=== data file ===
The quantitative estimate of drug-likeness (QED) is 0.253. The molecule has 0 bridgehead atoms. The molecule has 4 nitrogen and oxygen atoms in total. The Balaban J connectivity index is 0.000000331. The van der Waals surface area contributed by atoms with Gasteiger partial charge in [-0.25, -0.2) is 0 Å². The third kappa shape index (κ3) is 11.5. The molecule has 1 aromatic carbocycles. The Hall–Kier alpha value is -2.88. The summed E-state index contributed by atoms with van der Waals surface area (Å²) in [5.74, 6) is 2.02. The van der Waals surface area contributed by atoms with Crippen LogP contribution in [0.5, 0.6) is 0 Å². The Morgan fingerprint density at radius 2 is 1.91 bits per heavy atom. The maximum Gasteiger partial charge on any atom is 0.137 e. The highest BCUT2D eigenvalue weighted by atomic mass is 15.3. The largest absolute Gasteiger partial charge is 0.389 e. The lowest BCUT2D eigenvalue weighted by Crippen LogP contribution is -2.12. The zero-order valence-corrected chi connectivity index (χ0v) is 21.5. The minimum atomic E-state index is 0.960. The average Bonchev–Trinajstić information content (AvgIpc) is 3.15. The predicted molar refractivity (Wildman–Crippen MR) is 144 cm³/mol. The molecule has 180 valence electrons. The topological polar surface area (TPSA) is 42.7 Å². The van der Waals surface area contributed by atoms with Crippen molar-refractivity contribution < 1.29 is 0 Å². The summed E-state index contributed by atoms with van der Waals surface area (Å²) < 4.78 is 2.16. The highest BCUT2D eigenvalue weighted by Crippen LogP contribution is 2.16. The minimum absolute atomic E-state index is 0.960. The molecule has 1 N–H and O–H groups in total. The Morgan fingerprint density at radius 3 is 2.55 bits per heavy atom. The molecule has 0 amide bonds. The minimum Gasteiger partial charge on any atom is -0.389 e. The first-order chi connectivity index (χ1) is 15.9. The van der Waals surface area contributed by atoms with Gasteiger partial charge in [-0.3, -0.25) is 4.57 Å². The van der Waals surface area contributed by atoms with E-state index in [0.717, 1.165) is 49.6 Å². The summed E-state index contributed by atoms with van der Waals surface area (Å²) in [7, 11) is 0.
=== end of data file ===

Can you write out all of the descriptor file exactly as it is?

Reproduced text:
The quantitative estimate of drug-likeness (QED) is 0.253. The molecule has 0 bridgehead atoms. The molecule has 4 nitrogen and oxygen atoms in total. The Balaban J connectivity index is 0.000000331. The van der Waals surface area contributed by atoms with Gasteiger partial charge in [-0.25, -0.2) is 0 Å². The third kappa shape index (κ3) is 11.5. The molecule has 1 aromatic carbocycles. The Hall–Kier alpha value is -2.88. The summed E-state index contributed by atoms with van der Waals surface area (Å²) in [5.74, 6) is 2.02. The van der Waals surface area contributed by atoms with Crippen LogP contribution in [0.5, 0.6) is 0 Å². The Morgan fingerprint density at radius 2 is 1.91 bits per heavy atom. The maximum Gasteiger partial charge on any atom is 0.137 e. The highest BCUT2D eigenvalue weighted by atomic mass is 15.3. The largest absolute Gasteiger partial charge is 0.389 e. The lowest BCUT2D eigenvalue weighted by Crippen LogP contribution is -2.12. The zero-order valence-corrected chi connectivity index (χ0v) is 21.5. The minimum atomic E-state index is 0.960. The average Bonchev–Trinajstić information content (AvgIpc) is 3.15. The predicted molar refractivity (Wildman–Crippen MR) is 144 cm³/mol. The molecule has 180 valence electrons. The topological polar surface area (TPSA) is 42.7 Å². The van der Waals surface area contributed by atoms with Crippen molar-refractivity contribution < 1.29 is 0 Å². The summed E-state index contributed by atoms with van der Waals surface area (Å²) < 4.78 is 2.16. The highest BCUT2D eigenvalue weighted by Crippen LogP contribution is 2.16. The minimum absolute atomic E-state index is 0.960. The molecule has 1 N–H and O–H groups in total. The Morgan fingerprint density at radius 3 is 2.55 bits per heavy atom. The molecule has 0 amide bonds. The minimum Gasteiger partial charge on any atom is -0.389 e. The first-order chi connectivity index (χ1) is 15.9. The van der Waals surface area contributed by atoms with Gasteiger partial charge in [-0.3, -0.25) is 4.57 Å². The van der Waals surface area contributed by atoms with E-state index in [0.717, 1.165) is 49.6 Å². The summed E-state index contributed by atoms with van der Waals surface area (Å²) in [7, 11) is 0.